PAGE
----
"All right," she smiled eventually. "Just give me a ring when you've thought of a time and place. I'm free for the foreseeable future."
The two men sitting at the table nearest to theirs listened to this conversation with interest.
At that moment the raven flew into the lounge. Since this obviously infringed hygiene regulations, the staff were immediately thrown into consternation. Someone went to phone the animal squad of the local police.
The bird flew straight towards Raven. It settled on the table in front of him. He saw there was a roll of paper tied to one of its claws, and removed it.
Its task accomplished, the bird took to the air and flew back out through the window.
"Was...was that Naarku?" asked Jo, astonished.
Nodding, Raven unfurled the scrap of paper and they studied the strange writing on it. The language was Romany.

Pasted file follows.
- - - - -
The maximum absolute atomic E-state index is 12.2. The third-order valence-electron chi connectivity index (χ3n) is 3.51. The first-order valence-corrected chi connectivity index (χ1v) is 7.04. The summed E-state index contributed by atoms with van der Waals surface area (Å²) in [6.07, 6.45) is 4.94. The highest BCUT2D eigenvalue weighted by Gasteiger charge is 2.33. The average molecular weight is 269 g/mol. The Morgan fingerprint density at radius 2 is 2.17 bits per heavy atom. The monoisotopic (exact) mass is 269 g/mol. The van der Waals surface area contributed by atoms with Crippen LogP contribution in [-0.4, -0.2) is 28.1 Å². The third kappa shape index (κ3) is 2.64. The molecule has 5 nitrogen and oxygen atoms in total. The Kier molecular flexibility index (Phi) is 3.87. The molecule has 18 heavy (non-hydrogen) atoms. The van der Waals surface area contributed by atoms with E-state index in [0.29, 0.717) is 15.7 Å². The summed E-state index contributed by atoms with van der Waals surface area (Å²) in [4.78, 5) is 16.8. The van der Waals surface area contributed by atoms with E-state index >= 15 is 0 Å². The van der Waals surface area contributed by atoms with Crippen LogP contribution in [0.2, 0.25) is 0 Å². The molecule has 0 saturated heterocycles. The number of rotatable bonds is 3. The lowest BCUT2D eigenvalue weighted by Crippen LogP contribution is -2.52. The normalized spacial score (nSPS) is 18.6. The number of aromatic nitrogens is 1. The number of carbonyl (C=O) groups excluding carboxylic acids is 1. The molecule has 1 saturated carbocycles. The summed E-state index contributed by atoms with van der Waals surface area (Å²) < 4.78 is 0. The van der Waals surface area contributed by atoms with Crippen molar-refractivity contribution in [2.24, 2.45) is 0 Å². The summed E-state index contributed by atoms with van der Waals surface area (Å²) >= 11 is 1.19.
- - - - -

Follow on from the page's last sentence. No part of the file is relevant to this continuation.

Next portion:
"What does it say?"
Raven looked grim. "Someone's tried to kidnap Morag," he said grimly. "Jo, I'm in grave danger. She wants me to rejoin the tribe."
"You can't do that," she told him. "You're the manager of Eng-land. Surely the right thing to do would be to apply for police protection?"
"Morag thinks the people who are trying to get at us may have powers the police couldn't cope with; although she says they haven't quite learned to use them as well as she does hers, which is a good thing. She needs to think carefully about what to do. It's best if I stay with the tribe for the time being, until the business is sorted out. I'll pretend I'm going on holiday."
"We'll definitely have that date some day. Take care." He kissed her and got up to leave.
“Oh by the way,” she said, “do you ever see anything of the others? I mean as in – “
“Not sure about Tim and Louis, but Rick and Charlie are retired now; both coaching. Zethi likewise. Zethi should be OK now they’ve banged up Munsen, probably for good. Incidentally he tells me a friend bumped into Kramp, Munsen’s butler; he’s now working as a deckchair attendant at Bournemouth! I suppose he had to find something to do after they let him out. The friend says he just felt sorry for the guy.”